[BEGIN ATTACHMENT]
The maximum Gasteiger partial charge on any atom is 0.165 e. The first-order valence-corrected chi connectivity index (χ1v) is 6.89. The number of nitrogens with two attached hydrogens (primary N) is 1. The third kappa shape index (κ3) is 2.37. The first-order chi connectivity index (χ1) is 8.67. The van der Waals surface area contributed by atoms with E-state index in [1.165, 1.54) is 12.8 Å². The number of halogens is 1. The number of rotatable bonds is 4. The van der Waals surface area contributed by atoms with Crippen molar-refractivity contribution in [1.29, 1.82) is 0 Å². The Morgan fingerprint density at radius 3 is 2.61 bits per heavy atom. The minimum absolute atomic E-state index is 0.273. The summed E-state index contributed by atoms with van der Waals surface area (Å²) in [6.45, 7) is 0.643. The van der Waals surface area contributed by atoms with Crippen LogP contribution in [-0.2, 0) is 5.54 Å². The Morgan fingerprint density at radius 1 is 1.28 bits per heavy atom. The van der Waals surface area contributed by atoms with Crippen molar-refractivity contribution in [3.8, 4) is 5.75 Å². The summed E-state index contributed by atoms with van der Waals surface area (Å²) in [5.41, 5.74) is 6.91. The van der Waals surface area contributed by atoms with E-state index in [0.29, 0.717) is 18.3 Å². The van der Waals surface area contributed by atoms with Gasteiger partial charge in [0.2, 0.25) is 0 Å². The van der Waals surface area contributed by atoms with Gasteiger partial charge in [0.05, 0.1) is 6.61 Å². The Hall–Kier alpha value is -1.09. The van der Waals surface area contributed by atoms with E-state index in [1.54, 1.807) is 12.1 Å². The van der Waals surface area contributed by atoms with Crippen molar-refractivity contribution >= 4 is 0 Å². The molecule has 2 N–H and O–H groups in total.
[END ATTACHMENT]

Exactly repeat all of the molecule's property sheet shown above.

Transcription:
The maximum Gasteiger partial charge on any atom is 0.165 e. The first-order valence-corrected chi connectivity index (χ1v) is 6.89. The number of nitrogens with two attached hydrogens (primary N) is 1. The third kappa shape index (κ3) is 2.37. The first-order chi connectivity index (χ1) is 8.67. The van der Waals surface area contributed by atoms with E-state index in [1.165, 1.54) is 12.8 Å². The number of halogens is 1. The number of rotatable bonds is 4. The van der Waals surface area contributed by atoms with Crippen molar-refractivity contribution in [1.29, 1.82) is 0 Å². The Morgan fingerprint density at radius 3 is 2.61 bits per heavy atom. The minimum absolute atomic E-state index is 0.273. The summed E-state index contributed by atoms with van der Waals surface area (Å²) in [6.45, 7) is 0.643. The van der Waals surface area contributed by atoms with Crippen LogP contribution in [-0.2, 0) is 5.54 Å². The Morgan fingerprint density at radius 1 is 1.28 bits per heavy atom. The van der Waals surface area contributed by atoms with Crippen molar-refractivity contribution in [3.8, 4) is 5.75 Å². The summed E-state index contributed by atoms with van der Waals surface area (Å²) in [5.41, 5.74) is 6.91. The van der Waals surface area contributed by atoms with E-state index in [0.29, 0.717) is 18.3 Å². The van der Waals surface area contributed by atoms with Gasteiger partial charge in [0.2, 0.25) is 0 Å². The van der Waals surface area contributed by atoms with Gasteiger partial charge in [0.05, 0.1) is 6.61 Å². The Hall–Kier alpha value is -1.09. The van der Waals surface area contributed by atoms with E-state index in [1.54, 1.807) is 12.1 Å². The van der Waals surface area contributed by atoms with Crippen molar-refractivity contribution >= 4 is 0 Å². The molecule has 2 N–H and O–H groups in total.